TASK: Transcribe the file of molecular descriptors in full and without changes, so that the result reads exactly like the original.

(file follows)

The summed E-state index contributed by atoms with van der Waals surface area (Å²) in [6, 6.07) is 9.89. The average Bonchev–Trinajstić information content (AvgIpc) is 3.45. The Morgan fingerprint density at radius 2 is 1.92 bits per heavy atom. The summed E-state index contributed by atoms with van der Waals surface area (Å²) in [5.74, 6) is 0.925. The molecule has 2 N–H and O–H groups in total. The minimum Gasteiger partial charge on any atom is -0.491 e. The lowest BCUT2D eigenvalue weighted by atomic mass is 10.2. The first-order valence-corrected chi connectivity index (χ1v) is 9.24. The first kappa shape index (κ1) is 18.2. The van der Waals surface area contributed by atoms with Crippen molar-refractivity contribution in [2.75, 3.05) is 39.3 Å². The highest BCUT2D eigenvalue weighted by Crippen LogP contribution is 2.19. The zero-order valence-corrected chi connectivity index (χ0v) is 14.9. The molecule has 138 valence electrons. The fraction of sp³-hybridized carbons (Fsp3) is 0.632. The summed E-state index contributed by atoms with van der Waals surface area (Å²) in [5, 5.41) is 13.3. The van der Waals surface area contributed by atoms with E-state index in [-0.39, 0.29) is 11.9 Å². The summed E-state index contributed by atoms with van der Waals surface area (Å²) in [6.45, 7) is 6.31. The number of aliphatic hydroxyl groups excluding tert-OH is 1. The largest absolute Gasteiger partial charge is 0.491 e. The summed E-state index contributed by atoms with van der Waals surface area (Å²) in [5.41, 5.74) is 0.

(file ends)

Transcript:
The summed E-state index contributed by atoms with van der Waals surface area (Å²) in [6, 6.07) is 9.89. The average Bonchev–Trinajstić information content (AvgIpc) is 3.45. The Morgan fingerprint density at radius 2 is 1.92 bits per heavy atom. The summed E-state index contributed by atoms with van der Waals surface area (Å²) in [5.74, 6) is 0.925. The molecule has 2 N–H and O–H groups in total. The minimum Gasteiger partial charge on any atom is -0.491 e. The lowest BCUT2D eigenvalue weighted by atomic mass is 10.2. The first-order valence-corrected chi connectivity index (χ1v) is 9.24. The first kappa shape index (κ1) is 18.2. The van der Waals surface area contributed by atoms with Crippen molar-refractivity contribution in [2.75, 3.05) is 39.3 Å². The highest BCUT2D eigenvalue weighted by Crippen LogP contribution is 2.19. The zero-order valence-corrected chi connectivity index (χ0v) is 14.9. The molecule has 138 valence electrons. The fraction of sp³-hybridized carbons (Fsp3) is 0.632. The summed E-state index contributed by atoms with van der Waals surface area (Å²) in [5, 5.41) is 13.3. The van der Waals surface area contributed by atoms with E-state index in [-0.39, 0.29) is 11.9 Å². The summed E-state index contributed by atoms with van der Waals surface area (Å²) in [6.45, 7) is 6.31. The number of aliphatic hydroxyl groups excluding tert-OH is 1. The largest absolute Gasteiger partial charge is 0.491 e. The summed E-state index contributed by atoms with van der Waals surface area (Å²) in [5.41, 5.74) is 0.